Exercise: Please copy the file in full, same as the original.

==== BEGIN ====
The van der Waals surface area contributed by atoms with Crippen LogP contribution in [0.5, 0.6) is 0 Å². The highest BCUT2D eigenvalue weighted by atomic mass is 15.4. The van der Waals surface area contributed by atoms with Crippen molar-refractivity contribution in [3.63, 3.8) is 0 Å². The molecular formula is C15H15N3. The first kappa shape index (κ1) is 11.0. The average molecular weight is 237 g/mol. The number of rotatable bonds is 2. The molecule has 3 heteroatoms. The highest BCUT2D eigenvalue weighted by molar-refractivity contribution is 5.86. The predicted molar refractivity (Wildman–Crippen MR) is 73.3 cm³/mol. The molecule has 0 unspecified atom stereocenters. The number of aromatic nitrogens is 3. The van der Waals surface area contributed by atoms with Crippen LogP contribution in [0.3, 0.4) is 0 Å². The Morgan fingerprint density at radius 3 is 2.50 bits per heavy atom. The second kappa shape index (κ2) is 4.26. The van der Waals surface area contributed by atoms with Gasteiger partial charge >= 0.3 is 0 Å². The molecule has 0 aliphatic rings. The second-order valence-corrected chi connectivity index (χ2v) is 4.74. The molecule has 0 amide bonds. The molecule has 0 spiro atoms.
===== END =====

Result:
The van der Waals surface area contributed by atoms with Crippen LogP contribution in [0.5, 0.6) is 0 Å². The highest BCUT2D eigenvalue weighted by atomic mass is 15.4. The van der Waals surface area contributed by atoms with Crippen molar-refractivity contribution in [3.63, 3.8) is 0 Å². The molecular formula is C15H15N3. The first kappa shape index (κ1) is 11.0. The average molecular weight is 237 g/mol. The number of rotatable bonds is 2. The molecule has 3 heteroatoms. The highest BCUT2D eigenvalue weighted by molar-refractivity contribution is 5.86. The predicted molar refractivity (Wildman–Crippen MR) is 73.3 cm³/mol. The molecule has 0 unspecified atom stereocenters. The number of aromatic nitrogens is 3. The van der Waals surface area contributed by atoms with Crippen LogP contribution in [0.3, 0.4) is 0 Å². The Morgan fingerprint density at radius 3 is 2.50 bits per heavy atom. The second kappa shape index (κ2) is 4.26. The van der Waals surface area contributed by atoms with Gasteiger partial charge >= 0.3 is 0 Å². The molecule has 0 aliphatic rings. The second-order valence-corrected chi connectivity index (χ2v) is 4.74. The molecule has 0 amide bonds. The molecule has 0 spiro atoms.